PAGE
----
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White grout: The good, bad and ugly

White grout is timeless and is very versatile as it can work with many different tile combinations, but is it practical? After having white grout in our bathroom with shiplap for four years, I finally feel like I can accurately let everyone know about the good, bad and ugly.

If you’re thinking about white grout in your new build or up-coming renovation, or maybe you installed white grout recently, this post is for you!

Can white grout stay white?

Yes, white grout can stay white, but it comes with a very important caveat. You have to baby grout. Not just white grout, but all grout. Unless, of course, your grout is the color of dirt or sand. Those grout colors are the most maintenance-free options you can choose. Unfortunately, most dirt-like colors work best with travertine tile, which is not exactly something that many people are rushing to put in their homes.

Does white grout get dirty?

White grout gets dirtier when it’s used in the shower. To date, we have had no negative experiences with white grout used on our tile floor in the bathroom. You have to be pretty vigilant to keep white grout clean in the shower and clean fairly regularly to keep white grout clean on the floor.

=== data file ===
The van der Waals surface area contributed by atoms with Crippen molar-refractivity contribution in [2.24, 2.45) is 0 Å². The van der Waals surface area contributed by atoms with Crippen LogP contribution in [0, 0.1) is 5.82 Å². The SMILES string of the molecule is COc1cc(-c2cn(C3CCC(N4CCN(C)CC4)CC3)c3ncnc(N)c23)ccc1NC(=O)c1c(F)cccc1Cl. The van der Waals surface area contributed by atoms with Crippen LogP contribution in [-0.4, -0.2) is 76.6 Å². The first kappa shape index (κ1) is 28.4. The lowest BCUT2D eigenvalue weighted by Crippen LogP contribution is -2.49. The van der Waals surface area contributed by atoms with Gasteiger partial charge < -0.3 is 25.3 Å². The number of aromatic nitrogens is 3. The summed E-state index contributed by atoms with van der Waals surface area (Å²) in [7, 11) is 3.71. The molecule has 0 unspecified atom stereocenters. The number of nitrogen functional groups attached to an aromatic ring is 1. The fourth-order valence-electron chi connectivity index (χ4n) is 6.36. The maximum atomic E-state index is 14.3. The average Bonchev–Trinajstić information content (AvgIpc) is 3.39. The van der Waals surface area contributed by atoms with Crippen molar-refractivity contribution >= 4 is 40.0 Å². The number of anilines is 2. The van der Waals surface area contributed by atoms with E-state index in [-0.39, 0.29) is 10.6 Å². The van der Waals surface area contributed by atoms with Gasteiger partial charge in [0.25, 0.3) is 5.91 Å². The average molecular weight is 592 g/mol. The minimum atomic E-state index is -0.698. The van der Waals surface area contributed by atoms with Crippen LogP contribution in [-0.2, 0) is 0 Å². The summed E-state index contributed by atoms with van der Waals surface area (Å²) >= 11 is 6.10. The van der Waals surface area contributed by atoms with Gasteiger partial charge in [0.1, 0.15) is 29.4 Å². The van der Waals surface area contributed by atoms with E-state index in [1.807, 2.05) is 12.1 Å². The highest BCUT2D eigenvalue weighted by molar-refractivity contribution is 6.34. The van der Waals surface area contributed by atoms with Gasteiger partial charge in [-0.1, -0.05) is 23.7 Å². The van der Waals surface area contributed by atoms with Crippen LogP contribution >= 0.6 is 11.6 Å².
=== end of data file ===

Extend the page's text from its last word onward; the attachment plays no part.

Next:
While I would consider the bathroom to be a high traffic area, it’s not an area that household members would routinely wear shoes, so I think white grout is much easier to get away with in a bathroom than say a foyer or mudroom. Does that mean you should avoid it entirely in those areas, no, but you do need to be aware of the maintenance required.

Should I use white grout in the shower?

If you’re someone that likes to clean or doesn’t mind it or has the budget to have your grout cleaned professionally once a year, go for the white grout in the shower. If however, you don’t enjoy cleaning and you can’t see yourself paying for someone to steam clean your grout and seal it on a yearly basis, you might opt to go a bit darker.

Take a look at the different grout options in this bathroom. On the left you have ultra bright white, which would be very hard to maintain. In the middle you have almost like a sand color, which would be my recommendation if you’re someone that doesn’t like to see dirt and you only want to stick to a modest cleaning schedule. And then of course, you have black grout, which is just like what we did on our shower wall. Also hard to maintain, surprisingly!

What’s the whitest grout?

This is just one example of grout color choices from a popular grout company. Arctic white is pretty well known and is the whitest grout color you can choose. I would be very cautious with any of the whites on this list for your shower floor and surrounding walls, as it’s quickly going to get yellow or turn the color of dirt. Now, there are ways to maintain and restore, which I’ll go over below, but you just need to be realistic with yourself.

If you really want that white grout look but don’t want quite the maintenance as pure white, consider colors like Rolling Fog and Platinum. These choices have just enough gray in them to hide some dirt but aren’t so bright white that you’ll notice the moment the grout is anything but white.

Should you seal white grout?